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MN • United States • 2009 Years Old • Male

Life or Death

Posted 10:42 AM ET | Comments 3
Last Friday, as I waited to board a homebound plane from Halifax, I was leafing through the Globe and Mail. Two excellent articles about the potential franchise move and the lack of print coverage for the Stanley Cup finals shared a page with…the Birth and Death Notices. Of all the ironies.

The announced sale of the Predators is nothing short of a Death Notice. Balisillie has been very clear about his interest in moving the team, and the Preds arena lease with the city allows it. A match made in heaven, to be sure. While the City of Nashville can still prevent this, it is unlikely that they will continue to spend millions in taxpayer dollars to keep a team that hasn’t been able to sort out its market economics despite a successful team and 10 years to try. City councils have higher priorities in a tough economy, like schools and roads. They are much likelier to run into election trouble spending money on a failing sports team than buying textbooks.

Before I go any further, let me simply say that I think this is a tragedy for the Predators faithful. It speaks well of them that despite having one of the lowest total attendance records in the NHL, they have one of the highest individual ticket sales totals. When the autopsy is performed on the Preds, the cause of death will be bad management. The fan base is clearly there, but they never had the corporate support that the team needs. That’s nobody’s fault but Craig Leipold – the opportunity was there.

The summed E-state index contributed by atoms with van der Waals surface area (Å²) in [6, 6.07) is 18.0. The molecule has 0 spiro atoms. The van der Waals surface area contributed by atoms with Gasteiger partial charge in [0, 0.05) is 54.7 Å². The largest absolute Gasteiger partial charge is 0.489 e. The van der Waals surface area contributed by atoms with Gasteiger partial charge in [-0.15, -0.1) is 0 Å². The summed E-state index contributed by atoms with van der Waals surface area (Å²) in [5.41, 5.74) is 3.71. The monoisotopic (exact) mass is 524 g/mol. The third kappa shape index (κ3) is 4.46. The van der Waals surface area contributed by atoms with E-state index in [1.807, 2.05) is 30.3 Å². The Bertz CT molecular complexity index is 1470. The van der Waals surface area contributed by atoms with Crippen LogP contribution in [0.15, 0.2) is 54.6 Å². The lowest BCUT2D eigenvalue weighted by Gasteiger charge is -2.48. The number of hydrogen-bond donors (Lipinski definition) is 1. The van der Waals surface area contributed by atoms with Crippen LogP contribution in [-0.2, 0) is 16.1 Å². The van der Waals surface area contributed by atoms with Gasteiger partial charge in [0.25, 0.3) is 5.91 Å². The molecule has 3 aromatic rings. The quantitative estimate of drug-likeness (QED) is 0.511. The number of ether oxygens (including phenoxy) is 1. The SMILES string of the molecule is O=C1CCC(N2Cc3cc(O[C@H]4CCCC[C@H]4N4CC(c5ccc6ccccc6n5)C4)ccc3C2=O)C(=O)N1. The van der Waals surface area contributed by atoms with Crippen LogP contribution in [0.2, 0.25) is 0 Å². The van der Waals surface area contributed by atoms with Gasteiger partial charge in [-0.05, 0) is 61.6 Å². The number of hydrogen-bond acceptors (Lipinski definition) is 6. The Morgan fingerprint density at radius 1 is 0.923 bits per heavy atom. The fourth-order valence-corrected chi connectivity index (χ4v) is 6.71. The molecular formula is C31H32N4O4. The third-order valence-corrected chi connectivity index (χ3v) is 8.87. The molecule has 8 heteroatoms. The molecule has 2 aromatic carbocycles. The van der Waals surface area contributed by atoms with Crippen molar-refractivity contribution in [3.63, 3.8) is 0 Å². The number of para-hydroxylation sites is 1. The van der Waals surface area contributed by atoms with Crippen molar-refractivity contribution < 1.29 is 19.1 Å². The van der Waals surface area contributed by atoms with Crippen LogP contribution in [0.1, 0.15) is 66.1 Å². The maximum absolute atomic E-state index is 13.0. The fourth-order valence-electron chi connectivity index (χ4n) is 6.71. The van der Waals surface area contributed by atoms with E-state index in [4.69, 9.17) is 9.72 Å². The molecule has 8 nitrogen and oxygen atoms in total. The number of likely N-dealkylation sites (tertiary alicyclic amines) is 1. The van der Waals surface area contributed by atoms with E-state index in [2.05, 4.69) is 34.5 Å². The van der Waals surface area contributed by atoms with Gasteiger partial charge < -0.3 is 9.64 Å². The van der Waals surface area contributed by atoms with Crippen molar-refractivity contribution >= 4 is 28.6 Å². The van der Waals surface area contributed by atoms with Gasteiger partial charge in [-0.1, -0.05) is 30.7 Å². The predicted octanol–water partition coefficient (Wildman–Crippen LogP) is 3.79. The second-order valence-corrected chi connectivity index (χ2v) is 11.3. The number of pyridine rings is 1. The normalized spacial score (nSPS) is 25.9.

And as long as we’re talking Death Notices, what about the lack of print coverage of the Stanley Cup here in the States? Whose Notice is this, the NHL’s or the Newspapers’? Only time will tell, but I think there is still time to decide. Perhaps, there isn’t a lack of print coverage, only a lack of newspaper coverage. Where are you right now, but thumbing through a virtual magazine about hockey?

More likely than not, what we’re really seeing is two Birth Notices on the horizon. The first is clearly a new NHL team. I have my suspicion as to where it will be, but I’ll save that for an upcoming blog. The second Birth Notice is of greater importance to me because is spells opportunity if the NHL can seize it.

The delivery of sports related news has changed dramatically in the past 10 years. Hockeybuzz.com is the perfect example of the future of media delivery. Here the news is delivered, debated and shared by a number of sources. There is more expertise among the readers and writers here than in all the sports desks of the missing newspapers combined. I count myself among the fortunate to be part of this birth; to be able to read and share and debate hockey with the sport's finest minds. Couldn’t ever do that with a newspaper.

So life goes on in the same cycle in the NHL as it does in the Halifax Obits. We mourn death and honor the memory of those lost. We share our sympathies with the families of the departed. And we look forward to the future with excitement and anticipation.
June 1, 2007 1:59 PM ET | Delete
Well said, Zen. The lack of print coverage is indeed a reflection on the change in newspaper economics and the rise of electronic and internet coverage. As one who has spent almost 40 years in NHL pressrooms, I can tell you that the number of traveling print media representatives covering their teams' road games has dropped dramatically in recent years and, I expect, will continue to do so.
June 1, 2007 2:02 PM ET | Delete
I'm not the sport's finest mind, but damned close.
June 1, 2007 2:07 PM ET | Delete
Excellent. With the internet, the power of sports reporting and commentary has come back to the people. Hockeybuzz is a shining example of that
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